4 But Jonah thought this was utterly wrong, and he became angry. 2 He prayed to the Lord, “Come on, Lord! Wasn’t this precisely my point when I was back in my own land? This is why I fled to Tarshish earlier! I know that you are a merciful and compassionate God, very patient, full of faithful love, and willing not to destroy. 3 At this point, Lord, you may as well take my life from me, because it would be better for me to die than to live.”
4 The Lord responded, “Is your anger a good thing?” 5 But Jonah went out from the city and sat down east of the city. There he made himself a hut and sat under it, in the shade, to see what would happen to the city (Jonah 4:1-5, Common English Bible).
“Preacher! God is not the same, yesterday, today and forever. God isn’t even the same in the Old Testament and the New Testament. In the Old Testament God is vengeful. God is full of wrath. God is not only waiting for us to slip up, sometimes God is even the one placing the banana peel on the ground in front of us. Then, on the other hand, the God we see in the New Testament is a God that is full of love and forgiveness and grace. There is nothing of wrath there.”
I have heard all that many times over. Well, except for the banana peel part. Only one person said that and you know who you are. And, as far as that last sentence, “There is nothing of wrath there?” I would suggest you go spend some time reading Revelation. While I don’t particularly like reading Revelation, there is plenty of wrath in those pages.Equally untrue is the idea that God is only wrathful and
Equally untrue is the idea that God is only wrathful and vengeful in the Old Testament. As angry as Jonah was with God and as much as he might have wanted to escape God’s presence, Jonah clearly recognized the love, forgiveness, and grace of God. Jonah recognized it and wasn’t happy about it at all. Jonah even said this was why he ran away in the first place.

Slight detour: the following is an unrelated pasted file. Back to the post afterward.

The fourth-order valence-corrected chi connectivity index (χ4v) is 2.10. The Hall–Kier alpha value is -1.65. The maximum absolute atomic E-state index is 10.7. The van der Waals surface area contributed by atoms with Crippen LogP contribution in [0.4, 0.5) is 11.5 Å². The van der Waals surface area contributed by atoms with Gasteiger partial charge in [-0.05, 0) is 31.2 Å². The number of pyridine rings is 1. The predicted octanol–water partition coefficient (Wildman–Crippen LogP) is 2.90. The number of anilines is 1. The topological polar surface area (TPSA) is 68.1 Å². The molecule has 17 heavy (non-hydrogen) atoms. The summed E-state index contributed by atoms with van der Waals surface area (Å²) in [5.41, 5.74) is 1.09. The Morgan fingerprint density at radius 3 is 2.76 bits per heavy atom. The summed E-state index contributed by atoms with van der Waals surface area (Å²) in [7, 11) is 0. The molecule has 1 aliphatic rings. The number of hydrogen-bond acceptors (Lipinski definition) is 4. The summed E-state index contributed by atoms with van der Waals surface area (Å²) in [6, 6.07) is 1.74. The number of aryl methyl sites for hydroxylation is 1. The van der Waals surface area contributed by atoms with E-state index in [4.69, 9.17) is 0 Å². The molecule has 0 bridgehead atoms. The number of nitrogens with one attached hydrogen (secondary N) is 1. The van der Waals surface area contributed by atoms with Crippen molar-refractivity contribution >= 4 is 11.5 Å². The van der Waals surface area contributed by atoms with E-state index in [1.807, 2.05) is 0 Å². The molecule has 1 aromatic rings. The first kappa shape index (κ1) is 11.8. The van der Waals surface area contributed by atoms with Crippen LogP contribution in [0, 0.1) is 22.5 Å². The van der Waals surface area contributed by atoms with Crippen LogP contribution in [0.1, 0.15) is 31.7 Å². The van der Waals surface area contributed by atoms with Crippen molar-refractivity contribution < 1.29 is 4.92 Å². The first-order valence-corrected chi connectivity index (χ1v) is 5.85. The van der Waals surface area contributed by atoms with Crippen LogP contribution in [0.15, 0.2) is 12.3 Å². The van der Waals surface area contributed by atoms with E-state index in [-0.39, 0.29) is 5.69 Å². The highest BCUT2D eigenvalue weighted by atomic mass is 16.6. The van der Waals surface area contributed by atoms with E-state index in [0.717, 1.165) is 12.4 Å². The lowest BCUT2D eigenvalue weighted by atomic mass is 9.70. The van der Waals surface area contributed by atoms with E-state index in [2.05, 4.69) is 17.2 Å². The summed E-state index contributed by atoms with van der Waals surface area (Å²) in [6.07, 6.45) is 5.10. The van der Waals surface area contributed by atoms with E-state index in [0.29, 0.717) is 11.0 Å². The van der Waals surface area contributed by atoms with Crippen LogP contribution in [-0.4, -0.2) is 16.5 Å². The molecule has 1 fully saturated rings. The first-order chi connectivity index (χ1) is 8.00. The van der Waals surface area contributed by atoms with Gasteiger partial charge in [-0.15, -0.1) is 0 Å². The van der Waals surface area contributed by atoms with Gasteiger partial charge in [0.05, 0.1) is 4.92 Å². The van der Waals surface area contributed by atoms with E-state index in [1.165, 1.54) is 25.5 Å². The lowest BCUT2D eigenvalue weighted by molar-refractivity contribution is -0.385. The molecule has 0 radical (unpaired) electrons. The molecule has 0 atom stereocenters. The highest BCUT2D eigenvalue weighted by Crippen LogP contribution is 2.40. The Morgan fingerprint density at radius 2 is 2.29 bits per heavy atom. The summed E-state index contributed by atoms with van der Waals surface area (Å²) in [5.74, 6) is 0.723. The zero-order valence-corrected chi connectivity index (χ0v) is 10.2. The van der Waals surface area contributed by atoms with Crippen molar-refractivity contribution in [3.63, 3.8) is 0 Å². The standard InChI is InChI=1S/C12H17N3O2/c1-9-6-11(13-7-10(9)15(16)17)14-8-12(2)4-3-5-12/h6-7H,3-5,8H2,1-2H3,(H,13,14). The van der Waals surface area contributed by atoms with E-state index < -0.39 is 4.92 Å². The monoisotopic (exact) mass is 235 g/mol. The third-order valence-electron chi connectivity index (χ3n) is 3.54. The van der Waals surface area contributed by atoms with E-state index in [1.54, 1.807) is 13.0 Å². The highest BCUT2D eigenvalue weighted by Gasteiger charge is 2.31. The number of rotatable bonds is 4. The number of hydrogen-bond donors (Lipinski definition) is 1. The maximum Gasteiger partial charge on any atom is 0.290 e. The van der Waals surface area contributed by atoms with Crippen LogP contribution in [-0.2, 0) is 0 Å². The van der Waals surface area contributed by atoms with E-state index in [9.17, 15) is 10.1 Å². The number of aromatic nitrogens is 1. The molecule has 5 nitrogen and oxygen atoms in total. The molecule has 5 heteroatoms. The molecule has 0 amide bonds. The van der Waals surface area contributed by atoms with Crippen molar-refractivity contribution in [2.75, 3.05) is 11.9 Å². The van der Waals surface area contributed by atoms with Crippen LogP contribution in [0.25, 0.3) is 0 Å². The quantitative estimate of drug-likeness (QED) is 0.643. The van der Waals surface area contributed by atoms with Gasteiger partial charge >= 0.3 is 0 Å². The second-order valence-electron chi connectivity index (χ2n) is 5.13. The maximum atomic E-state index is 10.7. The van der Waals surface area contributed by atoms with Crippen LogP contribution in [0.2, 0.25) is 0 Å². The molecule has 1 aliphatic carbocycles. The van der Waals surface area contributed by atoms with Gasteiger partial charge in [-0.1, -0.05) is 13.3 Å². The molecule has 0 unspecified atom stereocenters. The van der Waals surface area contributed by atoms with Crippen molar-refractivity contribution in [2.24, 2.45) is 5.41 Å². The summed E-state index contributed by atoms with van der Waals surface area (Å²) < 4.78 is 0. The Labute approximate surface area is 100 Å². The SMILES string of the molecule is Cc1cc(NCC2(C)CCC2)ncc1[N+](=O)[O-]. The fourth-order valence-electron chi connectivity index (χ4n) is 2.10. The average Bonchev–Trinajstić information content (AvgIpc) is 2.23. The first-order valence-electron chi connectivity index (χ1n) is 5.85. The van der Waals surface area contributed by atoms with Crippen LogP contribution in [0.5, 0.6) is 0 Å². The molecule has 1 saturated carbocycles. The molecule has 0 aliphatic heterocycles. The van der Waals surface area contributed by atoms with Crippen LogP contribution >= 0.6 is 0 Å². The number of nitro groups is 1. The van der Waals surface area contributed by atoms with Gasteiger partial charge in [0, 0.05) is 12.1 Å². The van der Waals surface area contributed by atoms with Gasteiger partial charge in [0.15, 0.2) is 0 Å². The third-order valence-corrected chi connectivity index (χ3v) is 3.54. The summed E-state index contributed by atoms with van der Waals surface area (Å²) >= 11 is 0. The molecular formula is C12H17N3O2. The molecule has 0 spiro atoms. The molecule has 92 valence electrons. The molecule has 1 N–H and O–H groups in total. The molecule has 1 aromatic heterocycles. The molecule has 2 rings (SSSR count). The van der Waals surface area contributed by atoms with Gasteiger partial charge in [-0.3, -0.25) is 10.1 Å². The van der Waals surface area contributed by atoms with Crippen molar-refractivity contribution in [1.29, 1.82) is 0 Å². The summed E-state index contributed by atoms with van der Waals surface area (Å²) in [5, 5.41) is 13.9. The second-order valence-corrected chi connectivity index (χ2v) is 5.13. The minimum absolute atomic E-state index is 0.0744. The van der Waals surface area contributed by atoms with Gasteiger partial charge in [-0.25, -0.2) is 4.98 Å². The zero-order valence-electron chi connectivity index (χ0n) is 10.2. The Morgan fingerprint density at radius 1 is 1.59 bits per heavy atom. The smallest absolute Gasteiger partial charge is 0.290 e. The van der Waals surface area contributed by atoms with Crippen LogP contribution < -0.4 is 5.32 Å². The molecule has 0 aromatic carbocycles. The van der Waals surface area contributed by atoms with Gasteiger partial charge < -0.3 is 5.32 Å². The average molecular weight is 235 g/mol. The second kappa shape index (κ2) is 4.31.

In one way I guess I understand Jonah’s attitude. Who would want to make the trip, do all the work and it turns out for nothing because the boss changes his mind? As a prophet, Jonah had no earthly boss. His boss was God and he knew before he ever got started how this thing was going to turn out.
The point of all this is to say, God really is the same on both the pages of the Old Testament and the New Testament. We may read and interpret the two sets of Scripture differently. The various writers of both the Old and New Testaments may have placed emphasis on different elements of God’s character.
Think about it this way. I, a finite creature, in a single day, can be happy, sad, pleasant, angry, frustrated, giving, comforting and so much more. If I, a finite creature can be all this and more in a single day, how much more can the infinite God be during all of created, divine history? Further, with God all that and more, there is no possible way the Biblical writers could record every aspect of the divine personality.
In short, God is the same, yesterday, today and forever. God never changes. Thanks be to God for the grace given to each of us, even if sometimes we fail to see it.
Have a blessed day in the Lord.
With Joy and Thankfulness,
Copyright 2017, J. Keith Broyles, All Rights Reseved